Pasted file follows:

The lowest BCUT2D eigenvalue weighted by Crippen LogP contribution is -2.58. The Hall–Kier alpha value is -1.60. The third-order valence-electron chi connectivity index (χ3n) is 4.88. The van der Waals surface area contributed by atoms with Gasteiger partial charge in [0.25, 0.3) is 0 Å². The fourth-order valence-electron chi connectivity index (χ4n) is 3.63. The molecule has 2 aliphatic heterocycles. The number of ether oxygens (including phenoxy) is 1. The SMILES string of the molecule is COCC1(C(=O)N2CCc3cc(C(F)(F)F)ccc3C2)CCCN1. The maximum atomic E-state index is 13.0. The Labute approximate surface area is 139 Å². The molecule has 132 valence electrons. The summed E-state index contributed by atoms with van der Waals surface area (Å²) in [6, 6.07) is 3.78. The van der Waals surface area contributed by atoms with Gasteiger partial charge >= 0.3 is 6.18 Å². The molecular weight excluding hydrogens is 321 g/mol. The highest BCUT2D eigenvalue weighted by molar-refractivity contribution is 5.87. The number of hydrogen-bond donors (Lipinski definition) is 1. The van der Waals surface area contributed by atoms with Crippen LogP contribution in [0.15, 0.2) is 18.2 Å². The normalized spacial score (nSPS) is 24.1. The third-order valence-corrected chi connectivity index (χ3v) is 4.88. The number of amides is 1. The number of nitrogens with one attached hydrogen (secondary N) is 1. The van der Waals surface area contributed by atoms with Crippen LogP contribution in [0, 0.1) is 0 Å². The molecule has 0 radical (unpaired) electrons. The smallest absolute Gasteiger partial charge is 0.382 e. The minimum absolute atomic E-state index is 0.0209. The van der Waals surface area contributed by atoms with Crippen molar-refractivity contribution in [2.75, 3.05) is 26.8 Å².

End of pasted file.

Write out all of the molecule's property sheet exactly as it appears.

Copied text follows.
The lowest BCUT2D eigenvalue weighted by Crippen LogP contribution is -2.58. The Hall–Kier alpha value is -1.60. The third-order valence-electron chi connectivity index (χ3n) is 4.88. The van der Waals surface area contributed by atoms with Gasteiger partial charge in [0.25, 0.3) is 0 Å². The fourth-order valence-electron chi connectivity index (χ4n) is 3.63. The molecule has 2 aliphatic heterocycles. The number of ether oxygens (including phenoxy) is 1. The SMILES string of the molecule is COCC1(C(=O)N2CCc3cc(C(F)(F)F)ccc3C2)CCCN1. The maximum atomic E-state index is 13.0. The Labute approximate surface area is 139 Å². The molecule has 132 valence electrons. The summed E-state index contributed by atoms with van der Waals surface area (Å²) in [6, 6.07) is 3.78. The van der Waals surface area contributed by atoms with Gasteiger partial charge >= 0.3 is 6.18 Å². The molecular weight excluding hydrogens is 321 g/mol. The highest BCUT2D eigenvalue weighted by molar-refractivity contribution is 5.87. The number of hydrogen-bond donors (Lipinski definition) is 1. The van der Waals surface area contributed by atoms with Crippen LogP contribution in [0.15, 0.2) is 18.2 Å². The normalized spacial score (nSPS) is 24.1. The third-order valence-corrected chi connectivity index (χ3v) is 4.88. The number of amides is 1. The number of nitrogens with one attached hydrogen (secondary N) is 1. The van der Waals surface area contributed by atoms with Crippen LogP contribution in [0, 0.1) is 0 Å². The molecule has 0 radical (unpaired) electrons. The smallest absolute Gasteiger partial charge is 0.382 e. The minimum absolute atomic E-state index is 0.0209. The van der Waals surface area contributed by atoms with Crippen molar-refractivity contribution in [2.75, 3.05) is 26.8 Å².